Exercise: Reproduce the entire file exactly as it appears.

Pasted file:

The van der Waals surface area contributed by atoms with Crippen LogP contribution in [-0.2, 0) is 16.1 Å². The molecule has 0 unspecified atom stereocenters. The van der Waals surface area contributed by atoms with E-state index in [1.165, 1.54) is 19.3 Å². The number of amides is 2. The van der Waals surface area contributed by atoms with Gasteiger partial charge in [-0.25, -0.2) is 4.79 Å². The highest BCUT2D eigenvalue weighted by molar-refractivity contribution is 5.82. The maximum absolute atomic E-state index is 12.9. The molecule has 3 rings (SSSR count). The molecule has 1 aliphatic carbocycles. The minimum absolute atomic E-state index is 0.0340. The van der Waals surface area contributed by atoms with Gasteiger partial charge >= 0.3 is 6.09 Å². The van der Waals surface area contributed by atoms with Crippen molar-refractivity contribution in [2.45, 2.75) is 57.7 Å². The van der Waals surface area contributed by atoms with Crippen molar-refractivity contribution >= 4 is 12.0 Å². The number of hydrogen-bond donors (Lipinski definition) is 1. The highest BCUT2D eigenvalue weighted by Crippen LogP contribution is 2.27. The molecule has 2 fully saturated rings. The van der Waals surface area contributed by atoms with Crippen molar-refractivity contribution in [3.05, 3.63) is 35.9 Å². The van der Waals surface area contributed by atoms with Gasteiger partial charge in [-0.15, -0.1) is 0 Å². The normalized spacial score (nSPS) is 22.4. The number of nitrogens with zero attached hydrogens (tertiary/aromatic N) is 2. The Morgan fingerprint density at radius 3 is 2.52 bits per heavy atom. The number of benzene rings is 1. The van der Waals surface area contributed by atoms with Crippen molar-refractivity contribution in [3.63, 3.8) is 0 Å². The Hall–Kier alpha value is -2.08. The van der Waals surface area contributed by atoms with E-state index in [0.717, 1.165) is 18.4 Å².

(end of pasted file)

The van der Waals surface area contributed by atoms with Crippen LogP contribution in [-0.2, 0) is 16.1 Å². The molecule has 0 unspecified atom stereocenters. The van der Waals surface area contributed by atoms with E-state index in [1.165, 1.54) is 19.3 Å². The number of amides is 2. The van der Waals surface area contributed by atoms with Gasteiger partial charge in [-0.25, -0.2) is 4.79 Å². The highest BCUT2D eigenvalue weighted by molar-refractivity contribution is 5.82. The maximum absolute atomic E-state index is 12.9. The molecule has 3 rings (SSSR count). The molecule has 1 aliphatic carbocycles. The minimum absolute atomic E-state index is 0.0340. The van der Waals surface area contributed by atoms with Gasteiger partial charge >= 0.3 is 6.09 Å². The van der Waals surface area contributed by atoms with Crippen molar-refractivity contribution in [2.45, 2.75) is 57.7 Å². The van der Waals surface area contributed by atoms with Crippen molar-refractivity contribution >= 4 is 12.0 Å². The number of hydrogen-bond donors (Lipinski definition) is 1. The highest BCUT2D eigenvalue weighted by Crippen LogP contribution is 2.27. The molecule has 2 fully saturated rings. The van der Waals surface area contributed by atoms with Crippen molar-refractivity contribution in [3.05, 3.63) is 35.9 Å². The van der Waals surface area contributed by atoms with Gasteiger partial charge in [-0.15, -0.1) is 0 Å². The normalized spacial score (nSPS) is 22.4. The number of nitrogens with zero attached hydrogens (tertiary/aromatic N) is 2. The Morgan fingerprint density at radius 3 is 2.52 bits per heavy atom. The number of benzene rings is 1. The van der Waals surface area contributed by atoms with Crippen molar-refractivity contribution in [3.63, 3.8) is 0 Å². The Hall–Kier alpha value is -2.08. The van der Waals surface area contributed by atoms with E-state index in [0.717, 1.165) is 18.4 Å².